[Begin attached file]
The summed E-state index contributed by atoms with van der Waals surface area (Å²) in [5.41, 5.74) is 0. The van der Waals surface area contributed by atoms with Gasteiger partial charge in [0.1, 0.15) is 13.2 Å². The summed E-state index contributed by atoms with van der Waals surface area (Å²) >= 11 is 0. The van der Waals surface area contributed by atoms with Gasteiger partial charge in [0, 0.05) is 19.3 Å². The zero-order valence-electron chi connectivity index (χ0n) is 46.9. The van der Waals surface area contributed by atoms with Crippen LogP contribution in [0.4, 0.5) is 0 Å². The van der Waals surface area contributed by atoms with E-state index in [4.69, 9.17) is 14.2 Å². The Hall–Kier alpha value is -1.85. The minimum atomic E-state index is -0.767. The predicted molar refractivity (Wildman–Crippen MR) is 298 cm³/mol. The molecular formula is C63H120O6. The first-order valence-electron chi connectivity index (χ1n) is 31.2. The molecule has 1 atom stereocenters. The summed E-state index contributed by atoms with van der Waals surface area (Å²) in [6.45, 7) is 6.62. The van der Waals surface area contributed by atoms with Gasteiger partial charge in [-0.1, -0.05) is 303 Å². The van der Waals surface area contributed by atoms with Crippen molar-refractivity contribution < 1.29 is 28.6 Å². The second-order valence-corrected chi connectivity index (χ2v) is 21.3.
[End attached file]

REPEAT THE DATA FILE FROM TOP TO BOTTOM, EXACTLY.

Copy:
The summed E-state index contributed by atoms with van der Waals surface area (Å²) in [5.41, 5.74) is 0. The van der Waals surface area contributed by atoms with Gasteiger partial charge in [0.1, 0.15) is 13.2 Å². The summed E-state index contributed by atoms with van der Waals surface area (Å²) >= 11 is 0. The van der Waals surface area contributed by atoms with Gasteiger partial charge in [0, 0.05) is 19.3 Å². The zero-order valence-electron chi connectivity index (χ0n) is 46.9. The van der Waals surface area contributed by atoms with Crippen LogP contribution in [0.4, 0.5) is 0 Å². The van der Waals surface area contributed by atoms with E-state index in [4.69, 9.17) is 14.2 Å². The Hall–Kier alpha value is -1.85. The minimum atomic E-state index is -0.767. The predicted molar refractivity (Wildman–Crippen MR) is 298 cm³/mol. The molecular formula is C63H120O6. The first-order valence-electron chi connectivity index (χ1n) is 31.2. The molecule has 1 atom stereocenters. The summed E-state index contributed by atoms with van der Waals surface area (Å²) in [6.45, 7) is 6.62. The van der Waals surface area contributed by atoms with Gasteiger partial charge in [-0.1, -0.05) is 303 Å². The van der Waals surface area contributed by atoms with Crippen molar-refractivity contribution < 1.29 is 28.6 Å². The second-order valence-corrected chi connectivity index (χ2v) is 21.3.